October Concerts

It’s time to catch up on some concerts from the past few days, which I managed to sandwich in between some movies at the Chicago International Film Festival and the Gene Siskel Film Center’s Iranian film fest.

Friday night came to a lovely end with a late show by Nina Nastasia & Jim White. It did seem a little odd that Nastasia, an acoustic-guitar-playing singer-songwriter, would give her drummer double billing on her new album, but he is the great Jim White, after all, and he earns the unusual name above the credits. In concert, it sounded like an unusual duet (or duel) between guitar and drums. I was standing right in front of White, so the drums were a bit too loud for me during some passages, but it was always interesting to hear White’s unpredictable patterns tangling with Nastasia’s strings. Her songs were pretty and plaintive. See my photos of Nina Nastasia and Jim White.

The opening act was Jim Becker, Scott Tuma, Emmett Kelly and Joe Adamik – two guys from Califone (Becker and Adamik), utility player and occasional Bonnie “Prince” Billy backer Kelly, and a former member of the grievously overlooked Souled American, Scott Tuma. They played slow and beautifully rustic music. When they sang, it sounded like folk. When they didn’t sing, it sounded like experimental drone music mixed with Americana. See my photos of Becker, Tuma, Kelly and Adamik.

On Saturday, I caught the Clark Street Bridge Percussion Orchestra, which was exactly what it sounds like: people hitting the Clark Street Bridge with drumsticks and mallets. It was a cool idea, and the organizers and musicians pulled it off. The first half was conducted by Eric Roth, who had composed a series of pieces for the occasion. Surprisingly quiet, a hushed crowd listened closely as several players tapped and tinged on the bridge with beats that sounded not that far off from a marching band, but with interesting polyrhythmic layers. And then came a half-four free-for-all, with volunteers hitting the bridge at random, the clatter coalescing into patterns. By the end, I think it was finally loud enough to hear from some distance. See my photos of the Clark Street Bridge Percussion Orchestra.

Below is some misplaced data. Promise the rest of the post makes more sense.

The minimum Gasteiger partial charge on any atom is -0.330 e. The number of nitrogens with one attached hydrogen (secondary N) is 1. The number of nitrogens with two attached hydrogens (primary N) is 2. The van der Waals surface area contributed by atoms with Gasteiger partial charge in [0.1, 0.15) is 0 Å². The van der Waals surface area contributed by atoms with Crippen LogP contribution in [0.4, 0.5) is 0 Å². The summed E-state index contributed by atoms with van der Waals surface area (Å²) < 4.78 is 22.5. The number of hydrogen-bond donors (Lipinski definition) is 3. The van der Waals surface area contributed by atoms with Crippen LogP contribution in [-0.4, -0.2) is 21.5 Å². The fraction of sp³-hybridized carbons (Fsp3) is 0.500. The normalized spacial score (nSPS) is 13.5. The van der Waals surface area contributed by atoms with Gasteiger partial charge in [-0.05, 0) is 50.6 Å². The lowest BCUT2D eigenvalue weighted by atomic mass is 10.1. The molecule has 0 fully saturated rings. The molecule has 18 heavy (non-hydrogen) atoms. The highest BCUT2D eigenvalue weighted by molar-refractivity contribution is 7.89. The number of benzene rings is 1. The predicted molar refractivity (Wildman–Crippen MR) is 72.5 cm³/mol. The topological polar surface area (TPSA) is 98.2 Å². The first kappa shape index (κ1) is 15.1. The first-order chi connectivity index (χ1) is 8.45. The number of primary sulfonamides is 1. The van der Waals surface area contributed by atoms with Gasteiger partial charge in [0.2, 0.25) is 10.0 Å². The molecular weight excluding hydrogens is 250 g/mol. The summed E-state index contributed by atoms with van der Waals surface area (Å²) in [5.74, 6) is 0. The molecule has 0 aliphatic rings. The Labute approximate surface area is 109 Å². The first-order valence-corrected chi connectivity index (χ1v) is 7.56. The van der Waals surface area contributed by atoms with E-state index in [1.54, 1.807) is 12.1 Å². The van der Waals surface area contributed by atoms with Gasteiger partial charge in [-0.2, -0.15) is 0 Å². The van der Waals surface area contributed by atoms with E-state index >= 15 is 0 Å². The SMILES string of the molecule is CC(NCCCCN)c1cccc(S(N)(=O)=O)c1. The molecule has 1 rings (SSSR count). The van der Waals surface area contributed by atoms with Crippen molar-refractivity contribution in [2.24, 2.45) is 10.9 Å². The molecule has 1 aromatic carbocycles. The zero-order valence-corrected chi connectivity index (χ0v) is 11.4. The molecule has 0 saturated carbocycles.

On Sunday, the Museum of Contemporary Art hosted a free afternoon of music, celebrating its current exhibit, “Sympathy for the Devil,” which looks at the connections between rock and contemporary art. I wasn’t able to stick around for the whole afternoon. I had a ticket for a film at the Chicago film fest, so I missed the late-afternoon performances by the Eternals and Flosstradamus with the Cool Kids. But before that, it was a really fun event (it was so warm that the tent was really unnecessary), featuring lively punk by Headache City and the Poster Children, the efferverscent pop of the 1900s and the moody soundscapes of Califone.

See my photos of Headache City.

See my photos of the Poster Children.

See my photos of the 1900s.

See my photos of Califone.

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